Wednesday, December 13, 2006

In the beginning...of training Coal...

These pictures take us back to August of 2001...when Tony first adopted Coal. Training Coal was more difficult than training Cahlibur. At this point in time, I don't think Travis had come up with a name for Cahlibur. For the purpose of obtaining insurance their new mustangs started out with the monikers of Blaze & Star!

Up to this point, Tony had spent hours, and I do mean hours, doing ground work, first off just sitting in the pen earning Coals' trust. I am searching for one picture in particular that shows Tony sitting on the ground next to the wall with Coal curiously stretching his neck toward him.
Coal was nervous about Tony climbing on his back, but he allowed Tony to get into the saddle. As you can see in the second picture, Coal was loosely tied to the fence as a precautionary measure.

Here Coal has relaxed some although his ears are turned to listen to Tony's quiet words of praise. Tony got in and out of the saddle several times to get Coal used to the idea.




Things changed when the loose tie to the fence was untied. Travis grabbed the end of the rope to emulate the loose tie to the fence, however, Coal realized that he could move around more! Tony continues to quietly assure Coal.



If you could see closer, Tony does not have his feet in the stirrups, so that if Coal got too wild, he could push him self free, and start again! Tony rotated back and forth between loosely tying Coal to the fence and having Travis hold the lead rope until Coal stood relatively still while Tony got in the saddle.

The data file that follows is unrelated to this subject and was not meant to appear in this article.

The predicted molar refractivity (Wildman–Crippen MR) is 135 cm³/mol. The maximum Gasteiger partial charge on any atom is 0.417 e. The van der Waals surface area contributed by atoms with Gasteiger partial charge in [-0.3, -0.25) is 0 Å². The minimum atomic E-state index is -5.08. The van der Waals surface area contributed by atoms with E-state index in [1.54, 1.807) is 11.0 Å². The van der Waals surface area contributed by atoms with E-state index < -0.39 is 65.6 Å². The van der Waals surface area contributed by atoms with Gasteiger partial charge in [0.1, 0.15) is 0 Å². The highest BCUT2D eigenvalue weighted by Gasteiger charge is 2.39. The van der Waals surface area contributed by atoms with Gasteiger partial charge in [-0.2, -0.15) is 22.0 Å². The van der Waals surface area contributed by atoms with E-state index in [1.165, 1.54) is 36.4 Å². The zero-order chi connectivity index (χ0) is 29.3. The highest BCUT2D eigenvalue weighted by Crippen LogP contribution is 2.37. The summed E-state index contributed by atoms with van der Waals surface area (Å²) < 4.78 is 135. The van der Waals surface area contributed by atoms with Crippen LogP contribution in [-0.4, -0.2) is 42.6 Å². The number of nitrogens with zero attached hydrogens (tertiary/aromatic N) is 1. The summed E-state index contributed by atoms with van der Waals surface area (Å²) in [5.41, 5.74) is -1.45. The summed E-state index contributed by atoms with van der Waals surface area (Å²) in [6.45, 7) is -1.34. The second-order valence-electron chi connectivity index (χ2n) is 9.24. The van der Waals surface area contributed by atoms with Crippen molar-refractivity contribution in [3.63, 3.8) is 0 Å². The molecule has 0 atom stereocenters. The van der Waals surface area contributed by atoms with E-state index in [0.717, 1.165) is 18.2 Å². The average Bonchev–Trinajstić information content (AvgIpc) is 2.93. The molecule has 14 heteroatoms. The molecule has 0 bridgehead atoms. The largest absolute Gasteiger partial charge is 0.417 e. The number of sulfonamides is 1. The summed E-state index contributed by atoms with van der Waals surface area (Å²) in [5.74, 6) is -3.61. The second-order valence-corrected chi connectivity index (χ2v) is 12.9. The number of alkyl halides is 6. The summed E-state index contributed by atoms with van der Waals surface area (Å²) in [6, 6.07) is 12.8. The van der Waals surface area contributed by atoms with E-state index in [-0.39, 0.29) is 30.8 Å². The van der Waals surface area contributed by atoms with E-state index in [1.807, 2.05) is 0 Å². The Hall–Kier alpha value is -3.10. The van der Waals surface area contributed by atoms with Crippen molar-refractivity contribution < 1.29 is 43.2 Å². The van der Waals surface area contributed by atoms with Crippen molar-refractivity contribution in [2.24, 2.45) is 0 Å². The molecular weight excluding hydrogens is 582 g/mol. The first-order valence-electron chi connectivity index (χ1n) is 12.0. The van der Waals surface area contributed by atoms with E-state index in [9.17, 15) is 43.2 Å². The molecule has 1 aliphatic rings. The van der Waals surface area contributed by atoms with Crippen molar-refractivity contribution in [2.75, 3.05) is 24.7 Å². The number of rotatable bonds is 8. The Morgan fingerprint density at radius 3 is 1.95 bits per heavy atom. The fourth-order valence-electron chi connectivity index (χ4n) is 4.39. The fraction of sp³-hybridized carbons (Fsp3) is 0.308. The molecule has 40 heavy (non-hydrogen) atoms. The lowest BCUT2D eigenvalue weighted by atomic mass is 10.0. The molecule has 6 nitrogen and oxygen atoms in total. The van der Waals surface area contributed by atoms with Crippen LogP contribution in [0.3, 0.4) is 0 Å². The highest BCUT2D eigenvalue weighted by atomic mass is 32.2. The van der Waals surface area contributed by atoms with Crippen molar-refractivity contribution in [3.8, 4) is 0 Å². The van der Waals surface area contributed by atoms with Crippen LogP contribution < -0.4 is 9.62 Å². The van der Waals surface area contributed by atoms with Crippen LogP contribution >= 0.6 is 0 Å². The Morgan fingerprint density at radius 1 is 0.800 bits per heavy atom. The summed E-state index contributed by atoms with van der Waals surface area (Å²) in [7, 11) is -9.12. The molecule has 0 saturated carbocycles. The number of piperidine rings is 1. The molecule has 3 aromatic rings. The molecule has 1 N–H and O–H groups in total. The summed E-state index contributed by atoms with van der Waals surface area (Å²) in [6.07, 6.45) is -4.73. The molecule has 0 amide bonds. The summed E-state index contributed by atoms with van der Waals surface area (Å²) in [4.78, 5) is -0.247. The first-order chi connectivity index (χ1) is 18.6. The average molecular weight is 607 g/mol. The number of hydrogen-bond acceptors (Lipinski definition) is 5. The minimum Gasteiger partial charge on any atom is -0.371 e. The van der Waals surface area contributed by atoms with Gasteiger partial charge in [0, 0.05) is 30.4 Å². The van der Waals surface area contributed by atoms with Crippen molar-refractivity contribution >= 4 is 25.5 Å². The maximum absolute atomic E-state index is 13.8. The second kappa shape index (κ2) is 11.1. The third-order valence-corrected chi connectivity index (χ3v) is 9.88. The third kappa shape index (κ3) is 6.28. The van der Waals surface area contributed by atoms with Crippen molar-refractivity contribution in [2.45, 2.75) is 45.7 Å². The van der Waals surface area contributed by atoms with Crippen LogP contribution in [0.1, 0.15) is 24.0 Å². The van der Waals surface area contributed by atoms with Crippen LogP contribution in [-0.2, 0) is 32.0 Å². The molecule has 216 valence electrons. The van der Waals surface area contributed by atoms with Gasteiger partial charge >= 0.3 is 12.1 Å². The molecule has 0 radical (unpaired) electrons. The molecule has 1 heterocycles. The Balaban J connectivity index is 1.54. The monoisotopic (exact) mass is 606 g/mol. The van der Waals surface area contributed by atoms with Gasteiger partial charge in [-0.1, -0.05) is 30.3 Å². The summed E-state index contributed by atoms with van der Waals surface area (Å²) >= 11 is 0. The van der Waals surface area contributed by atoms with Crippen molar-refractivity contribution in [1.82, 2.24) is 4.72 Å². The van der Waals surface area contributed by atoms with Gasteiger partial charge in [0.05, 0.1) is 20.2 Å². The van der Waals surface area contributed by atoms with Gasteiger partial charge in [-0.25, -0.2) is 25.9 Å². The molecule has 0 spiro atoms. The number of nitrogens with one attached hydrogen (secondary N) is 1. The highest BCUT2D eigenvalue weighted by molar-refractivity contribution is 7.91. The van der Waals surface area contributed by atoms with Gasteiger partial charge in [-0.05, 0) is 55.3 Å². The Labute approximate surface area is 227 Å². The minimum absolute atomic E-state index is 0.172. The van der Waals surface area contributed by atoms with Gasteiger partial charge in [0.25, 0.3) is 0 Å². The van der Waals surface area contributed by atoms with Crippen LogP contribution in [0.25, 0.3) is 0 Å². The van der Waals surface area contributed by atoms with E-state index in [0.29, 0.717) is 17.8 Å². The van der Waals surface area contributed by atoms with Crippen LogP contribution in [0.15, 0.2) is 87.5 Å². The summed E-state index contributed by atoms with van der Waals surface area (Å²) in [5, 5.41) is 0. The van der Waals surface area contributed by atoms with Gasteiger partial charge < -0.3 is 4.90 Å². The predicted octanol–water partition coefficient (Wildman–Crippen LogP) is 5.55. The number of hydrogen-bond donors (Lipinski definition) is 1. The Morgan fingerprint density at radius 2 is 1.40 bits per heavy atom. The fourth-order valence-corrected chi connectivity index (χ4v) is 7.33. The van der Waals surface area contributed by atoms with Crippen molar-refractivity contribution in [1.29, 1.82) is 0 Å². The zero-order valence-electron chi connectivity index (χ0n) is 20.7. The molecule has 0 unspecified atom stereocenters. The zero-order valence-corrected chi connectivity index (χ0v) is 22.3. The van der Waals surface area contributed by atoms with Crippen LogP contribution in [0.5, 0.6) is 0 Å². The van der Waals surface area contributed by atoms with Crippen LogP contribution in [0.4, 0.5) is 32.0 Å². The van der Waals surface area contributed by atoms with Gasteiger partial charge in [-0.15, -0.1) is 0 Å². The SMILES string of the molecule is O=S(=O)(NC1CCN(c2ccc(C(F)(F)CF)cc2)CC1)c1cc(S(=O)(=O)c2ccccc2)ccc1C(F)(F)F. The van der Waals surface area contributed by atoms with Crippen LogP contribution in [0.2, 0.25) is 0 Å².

After this picture, Tony had to push himself free, for Coal's safety and his own. Tony worked with Coal for another 30 minutes and when he was able to get in the saddle (shown in the last picture) he called this session a good one! Keep in mind that this was after about a week of ground work, getting him used to being touched, etc.

Safety Note: Never attempt to ride with shoes or boots other than cowboy boots. They are designed for your safety. With the round point of leather cowboy boots, there are no laces or thick tread to get caught. You have less of a chance of getting your foot caught in the stirrup. Remember not to jam your foot all the way in to the stirrup, gently balance on the ball of your toes. This enables you to lift yourself up in the saddle as well as handle your horse better.

4 comments:

jan said...

Excellent and informative as always. I guess I just thought horses came ready to ride. And I didn't know that cowboy boots had a totally practical purpose.

Janey Loree said...

Thanks Jan. My sons could have gotten ready to ride horses, but that didn't appeal to them. The idea of training their own horses from wild to mild had a stronger pull!

Marion said...

I grew up with horses, Janey, and your advice on safety wear is a good one.

I wore English Riding Boots...same idea!

Janey Loree said...

You are right Marion. I forget that not everyone rides western! LOL! Although, I love to watch English riders jumping their horses on TV!

Summitt For Circuit City's new "FireDog"!

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